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Rediff News  All News  » Cricket » India shuts down for India-Pakistan showdown

India shuts down for India-Pakistan showdown

March 30, 2011 10:12 IST

India's billion-strong population will be calling in sick to work, shutting shops early and even cancelling doctor's appointments to make sure they watch Wednesday's much-hyped World Cup semi-final match against arch rivals Pakistan.

Daily life will grind to a halt in cricket's spiritual home as fans from all walks of life settle down to watch one of the sport's most intense rivalries.

Prime Minister Manmohan Singh and his Pakistani counterpart Yusuf Raza Gilani are among those scheduled to watch the encounter, along with Bollywood celebrities and corporate czars.

A barber shaves the head of a cricket fan into the shape of the World Cup trophy in Mumbai"I might work till around 12 pm. After that my cab is probably going to break down," Sham Kesh, a cab driver in Mumbai, told Reuters with a twinkle in his eye.

"It's a huge match, and I cannot afford to miss it even if it means not working. I doubt there will be many cabs on the roads tomorrow," he said.

The rest of the country is following suit.

On social networking site Facebook, more than 100,000 people voted a resounding "yes" to a poll on whether March 30th should be declared a national holiday in India, while another 40,000 said they were just going to "bunk" work.

With productivity threatening to dip considerably, even the bosses have given in. Several firms are planning to declare a half-day holiday, while others have set up giant screens in their offices to allow employees to watch the match in the office.

"We'll start earlier than normal and finish by mid-afternoon. We've also got a screen set up in our office so that everyone can watch it together," Ashish Hemrajani, CEO of Bigtree Entertainment, a company that has around 70 employees in his Mumbai office alone, told Reuters.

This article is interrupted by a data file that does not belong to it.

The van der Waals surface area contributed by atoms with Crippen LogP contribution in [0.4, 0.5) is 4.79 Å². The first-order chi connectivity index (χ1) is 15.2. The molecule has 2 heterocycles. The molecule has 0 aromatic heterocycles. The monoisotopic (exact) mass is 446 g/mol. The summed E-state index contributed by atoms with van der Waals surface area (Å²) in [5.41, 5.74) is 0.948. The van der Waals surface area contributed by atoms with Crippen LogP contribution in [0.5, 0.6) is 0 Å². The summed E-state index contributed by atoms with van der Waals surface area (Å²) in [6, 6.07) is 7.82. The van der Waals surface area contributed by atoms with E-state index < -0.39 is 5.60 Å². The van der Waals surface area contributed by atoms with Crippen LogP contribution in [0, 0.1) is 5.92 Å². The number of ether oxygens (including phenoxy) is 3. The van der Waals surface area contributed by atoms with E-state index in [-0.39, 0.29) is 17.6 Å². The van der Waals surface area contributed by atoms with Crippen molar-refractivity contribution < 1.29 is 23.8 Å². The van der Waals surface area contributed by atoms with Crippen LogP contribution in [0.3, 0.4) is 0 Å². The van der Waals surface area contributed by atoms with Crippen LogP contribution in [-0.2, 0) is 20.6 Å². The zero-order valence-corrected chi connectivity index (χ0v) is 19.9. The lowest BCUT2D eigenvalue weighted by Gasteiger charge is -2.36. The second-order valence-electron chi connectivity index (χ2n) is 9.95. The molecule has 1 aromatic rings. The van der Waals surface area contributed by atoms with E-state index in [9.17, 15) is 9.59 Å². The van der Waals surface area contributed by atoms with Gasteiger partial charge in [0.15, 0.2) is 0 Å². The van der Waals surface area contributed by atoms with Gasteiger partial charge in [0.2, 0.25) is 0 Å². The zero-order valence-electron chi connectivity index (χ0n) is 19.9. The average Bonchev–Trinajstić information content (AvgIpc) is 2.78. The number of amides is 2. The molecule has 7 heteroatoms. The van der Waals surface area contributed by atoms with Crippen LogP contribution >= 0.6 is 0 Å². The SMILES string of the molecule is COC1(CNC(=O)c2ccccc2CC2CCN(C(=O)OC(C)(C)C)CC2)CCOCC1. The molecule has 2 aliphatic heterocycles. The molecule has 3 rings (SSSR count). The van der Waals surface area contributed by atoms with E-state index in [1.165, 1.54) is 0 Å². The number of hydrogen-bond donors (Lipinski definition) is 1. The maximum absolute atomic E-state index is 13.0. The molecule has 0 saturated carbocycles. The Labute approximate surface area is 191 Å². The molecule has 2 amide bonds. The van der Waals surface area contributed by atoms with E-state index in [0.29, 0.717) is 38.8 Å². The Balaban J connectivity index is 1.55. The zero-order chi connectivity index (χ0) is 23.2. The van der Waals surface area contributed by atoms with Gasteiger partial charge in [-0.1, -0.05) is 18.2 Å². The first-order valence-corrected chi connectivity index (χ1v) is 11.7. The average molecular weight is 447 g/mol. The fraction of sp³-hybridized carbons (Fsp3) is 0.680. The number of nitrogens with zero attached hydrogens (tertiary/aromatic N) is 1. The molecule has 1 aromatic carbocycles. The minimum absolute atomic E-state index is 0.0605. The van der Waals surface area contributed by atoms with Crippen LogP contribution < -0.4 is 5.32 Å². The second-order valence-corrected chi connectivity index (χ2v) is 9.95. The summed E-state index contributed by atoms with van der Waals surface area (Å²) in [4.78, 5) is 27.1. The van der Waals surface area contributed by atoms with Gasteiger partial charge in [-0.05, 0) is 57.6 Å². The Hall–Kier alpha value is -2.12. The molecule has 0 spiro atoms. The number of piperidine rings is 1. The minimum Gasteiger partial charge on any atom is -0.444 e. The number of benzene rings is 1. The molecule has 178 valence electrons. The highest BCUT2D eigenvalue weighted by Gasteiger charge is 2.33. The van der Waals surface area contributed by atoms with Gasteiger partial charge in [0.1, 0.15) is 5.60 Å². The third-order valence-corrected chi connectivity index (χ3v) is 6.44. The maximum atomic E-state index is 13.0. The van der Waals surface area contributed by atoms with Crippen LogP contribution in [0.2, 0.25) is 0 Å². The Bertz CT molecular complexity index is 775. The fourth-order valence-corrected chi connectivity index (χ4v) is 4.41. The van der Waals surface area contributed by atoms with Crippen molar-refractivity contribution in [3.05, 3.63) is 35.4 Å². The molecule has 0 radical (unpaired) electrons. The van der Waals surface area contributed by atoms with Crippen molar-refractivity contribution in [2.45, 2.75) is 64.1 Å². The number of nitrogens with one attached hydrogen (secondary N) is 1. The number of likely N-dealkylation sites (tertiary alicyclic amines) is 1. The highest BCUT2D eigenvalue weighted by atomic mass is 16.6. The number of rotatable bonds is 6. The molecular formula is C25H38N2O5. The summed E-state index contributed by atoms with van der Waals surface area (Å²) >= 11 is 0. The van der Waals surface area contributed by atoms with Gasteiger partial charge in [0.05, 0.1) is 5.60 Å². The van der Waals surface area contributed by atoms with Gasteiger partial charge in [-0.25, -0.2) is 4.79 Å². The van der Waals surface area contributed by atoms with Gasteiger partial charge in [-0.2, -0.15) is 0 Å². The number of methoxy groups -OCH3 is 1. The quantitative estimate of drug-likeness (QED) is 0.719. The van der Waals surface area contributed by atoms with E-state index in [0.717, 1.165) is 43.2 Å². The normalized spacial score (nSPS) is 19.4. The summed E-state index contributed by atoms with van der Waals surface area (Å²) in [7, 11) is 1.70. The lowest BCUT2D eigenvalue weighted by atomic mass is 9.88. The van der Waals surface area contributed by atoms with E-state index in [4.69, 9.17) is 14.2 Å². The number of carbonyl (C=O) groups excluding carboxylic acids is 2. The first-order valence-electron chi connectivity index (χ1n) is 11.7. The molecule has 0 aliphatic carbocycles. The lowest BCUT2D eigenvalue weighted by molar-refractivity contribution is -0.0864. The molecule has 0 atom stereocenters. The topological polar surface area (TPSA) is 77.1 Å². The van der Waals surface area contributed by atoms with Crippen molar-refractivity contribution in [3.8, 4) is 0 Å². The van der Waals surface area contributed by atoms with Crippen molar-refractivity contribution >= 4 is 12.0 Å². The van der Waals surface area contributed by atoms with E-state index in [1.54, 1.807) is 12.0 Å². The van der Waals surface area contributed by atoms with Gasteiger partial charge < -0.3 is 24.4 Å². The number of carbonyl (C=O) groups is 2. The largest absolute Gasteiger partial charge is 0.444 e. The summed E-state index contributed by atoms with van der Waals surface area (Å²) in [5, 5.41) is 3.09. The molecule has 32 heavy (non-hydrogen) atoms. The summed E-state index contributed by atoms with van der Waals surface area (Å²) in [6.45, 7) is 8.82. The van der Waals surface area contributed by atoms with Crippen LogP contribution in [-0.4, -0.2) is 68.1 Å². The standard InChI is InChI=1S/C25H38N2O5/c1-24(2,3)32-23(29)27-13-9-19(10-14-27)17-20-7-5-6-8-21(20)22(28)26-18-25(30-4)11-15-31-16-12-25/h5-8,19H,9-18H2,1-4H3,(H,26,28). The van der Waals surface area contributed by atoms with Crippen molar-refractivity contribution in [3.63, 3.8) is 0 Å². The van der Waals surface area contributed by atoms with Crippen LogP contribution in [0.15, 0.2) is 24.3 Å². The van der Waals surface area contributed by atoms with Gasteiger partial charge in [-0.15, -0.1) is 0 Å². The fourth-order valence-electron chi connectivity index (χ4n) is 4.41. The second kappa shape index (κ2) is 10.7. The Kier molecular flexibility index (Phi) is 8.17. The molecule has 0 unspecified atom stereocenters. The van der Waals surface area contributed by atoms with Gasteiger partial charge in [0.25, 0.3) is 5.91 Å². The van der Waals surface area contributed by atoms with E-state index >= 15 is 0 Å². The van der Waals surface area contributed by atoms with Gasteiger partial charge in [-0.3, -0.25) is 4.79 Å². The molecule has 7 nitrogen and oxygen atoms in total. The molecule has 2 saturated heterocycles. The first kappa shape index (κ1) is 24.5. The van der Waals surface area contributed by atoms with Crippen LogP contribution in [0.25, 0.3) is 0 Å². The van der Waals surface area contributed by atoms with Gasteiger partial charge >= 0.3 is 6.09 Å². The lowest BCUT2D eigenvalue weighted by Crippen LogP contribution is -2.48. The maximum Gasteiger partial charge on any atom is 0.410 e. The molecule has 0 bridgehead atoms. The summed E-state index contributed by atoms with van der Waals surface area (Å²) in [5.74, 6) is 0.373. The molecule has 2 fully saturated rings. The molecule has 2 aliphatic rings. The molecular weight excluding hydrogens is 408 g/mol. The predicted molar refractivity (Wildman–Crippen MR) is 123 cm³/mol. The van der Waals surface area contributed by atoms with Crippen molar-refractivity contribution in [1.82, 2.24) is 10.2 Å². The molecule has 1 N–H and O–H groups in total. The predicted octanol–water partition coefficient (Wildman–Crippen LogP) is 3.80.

A spokesman for Reliance Industries, India's top listed firm, said employees would be allowed to watch the match in conference rooms.

Even urgent matters such as an aching tooth are not motivation enough for true cricket fans to give up a chance to watch the match.

"We usually have a full calendar but this Wednesday, we've barely got two appointments pencilled in, and even they are women. Everyone else has asked to postpone their appointments so they can stay home," Shraddha Gokhale, a dentist who works at a dental clinic in Central Mumbai said.

There is no escaping the hype surrounding the showdown, with channels running a constant stream of analysis and news, scrutinising every move and analysing every decision taken by the two teams.

Even Bollywood, the world's biggest film industry is cancelling shoots and heading to Mohali to watch the match live. Actors Aamir Khan, Rahul Bose and Suneil Shetty are among those watching it, while others plan to take the day off and watch it at home.

"It's India Pakistan! It's the biggest match there is how can anyone miss it," Shetty told Reuters.

Since the two teams set-up the clash last week, all other headlines have been pushed off the front pages of newspapers and a minority few believe the hype is too much.

"I don't believe you should let cricket overtake your life, it's just a game after all but I'm not sure you can convince a lot of people about that, especially for tomorrow's game," Hemrajani said.

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